- Respondents voice a consistent desire for improved disclosure of fair value information. Specific improvements cited include detailed, but not excessive, information about portfolio composition and risk factors, valuation methods and assumptions and sensitivity analysis for movements in key assumptions.
- There is widespread support for an impairment model based on expected losses, as opposed to one based on incurred losses. This preference is accompanied by a desire to define how an expected loss model would be applied. Respondents voiced concern that, if loosely defined, an expected loss model could lead to excessively subjective reserving in order to facilitate earnings management.
Throughout the analysis, we highlight any material differences that arose between groups of investment professionals (whether by geography or by industry sector). Such differences are very limited, as survey results were generally consistent across all geographic and industry sectors of the sample.
Don McGovern, Global Assurance Leader for PwC, said, "The divergence in accounting proposals reflects the breadth of views held by financial statement users, preparers and others. The passion with which these opinions are held is evidenced by the volume and variety of print and television editorials, blogs and articles, as well as comment letters sent to both boards."
Mike Gallagher, PwC's U.S. National Office Leader, added, "In undertaking this latest survey, we have sought to capture and report the views of a significant and diverse sample of investment professionals on some of the key questions involving the measurement and reporting of financial instruments. We believe the findings represent an important contribution to the ongoing debate."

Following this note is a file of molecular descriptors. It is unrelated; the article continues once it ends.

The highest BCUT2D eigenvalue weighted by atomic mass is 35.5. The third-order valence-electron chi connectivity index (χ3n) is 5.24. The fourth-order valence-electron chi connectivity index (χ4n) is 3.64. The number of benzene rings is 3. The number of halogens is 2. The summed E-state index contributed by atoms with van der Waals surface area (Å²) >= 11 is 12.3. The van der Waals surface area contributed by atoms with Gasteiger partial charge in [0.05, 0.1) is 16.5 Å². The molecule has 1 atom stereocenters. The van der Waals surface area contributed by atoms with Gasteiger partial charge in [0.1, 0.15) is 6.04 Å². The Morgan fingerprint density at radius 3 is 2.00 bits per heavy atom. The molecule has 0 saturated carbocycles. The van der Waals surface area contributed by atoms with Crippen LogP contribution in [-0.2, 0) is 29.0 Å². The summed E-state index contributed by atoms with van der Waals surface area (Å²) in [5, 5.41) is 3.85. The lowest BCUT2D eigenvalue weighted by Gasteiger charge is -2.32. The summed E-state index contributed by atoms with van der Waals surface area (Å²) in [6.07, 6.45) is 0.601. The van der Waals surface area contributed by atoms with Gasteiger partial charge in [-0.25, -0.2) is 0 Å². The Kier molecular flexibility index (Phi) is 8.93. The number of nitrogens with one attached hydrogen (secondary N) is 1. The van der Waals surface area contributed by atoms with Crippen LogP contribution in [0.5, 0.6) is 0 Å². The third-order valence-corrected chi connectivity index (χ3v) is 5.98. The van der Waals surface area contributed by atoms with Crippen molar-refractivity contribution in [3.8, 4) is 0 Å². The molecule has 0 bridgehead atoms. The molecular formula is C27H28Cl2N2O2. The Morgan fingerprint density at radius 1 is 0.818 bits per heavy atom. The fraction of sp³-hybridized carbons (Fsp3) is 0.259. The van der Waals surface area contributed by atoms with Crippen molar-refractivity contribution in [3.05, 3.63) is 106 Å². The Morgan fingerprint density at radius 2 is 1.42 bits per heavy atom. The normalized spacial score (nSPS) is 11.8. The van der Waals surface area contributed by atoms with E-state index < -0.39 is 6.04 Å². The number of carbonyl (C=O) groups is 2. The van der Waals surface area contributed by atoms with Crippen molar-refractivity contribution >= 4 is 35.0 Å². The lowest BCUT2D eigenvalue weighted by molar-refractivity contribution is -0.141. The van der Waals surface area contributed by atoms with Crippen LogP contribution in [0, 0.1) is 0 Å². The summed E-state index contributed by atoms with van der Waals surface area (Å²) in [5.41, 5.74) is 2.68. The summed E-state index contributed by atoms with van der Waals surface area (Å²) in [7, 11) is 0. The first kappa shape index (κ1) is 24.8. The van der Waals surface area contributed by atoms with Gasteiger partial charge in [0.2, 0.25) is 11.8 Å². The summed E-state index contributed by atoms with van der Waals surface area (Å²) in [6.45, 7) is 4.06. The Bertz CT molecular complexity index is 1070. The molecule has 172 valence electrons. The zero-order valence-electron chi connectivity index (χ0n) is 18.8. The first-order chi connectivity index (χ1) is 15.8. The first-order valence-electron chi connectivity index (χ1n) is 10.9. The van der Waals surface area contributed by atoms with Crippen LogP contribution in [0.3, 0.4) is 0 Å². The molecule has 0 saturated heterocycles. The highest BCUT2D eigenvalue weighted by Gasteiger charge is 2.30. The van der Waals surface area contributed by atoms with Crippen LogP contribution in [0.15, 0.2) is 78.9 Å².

PricewaterhouseCoopers (www.pwc.com) provides industry-focused assurance, tax and advisory services to build public trust and enhance value for its clients and their stakeholders. More than 163,000 people in 151 countries across our network share their thinking, experience and solutions to develop fresh perspectives and practical advice.
"PricewaterhouseCoopers" refers to PricewaterhouseCoopers LLP or, as the context requires, the PricewaterhouseCoopers global network or other member firms of the network, each of which is a separate and independent legal entity.
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Notes to Editor:
1. The PwC survey was structured to obtain investor and analyst responses across geographic regions, key industries (banking, insurance, generalists), analyst specialties (equity analysts and credit analysts), and nature of organization (buy side, sell side and credit rating). In total, we interviewed 62 individuals across around the world. Our sample was not intended to be statistically significant and should not be taken as such. Rather it is simply our effort to gather an array of views from a wide cross section of the investor and analyst community. Interviews were conducted person-to-person and typically lasted about one hour. They were designed to engage participants in meaningful conversations that focused on learning how they used financial statement information and what changes they would make to improve it.
2. Survey demographics: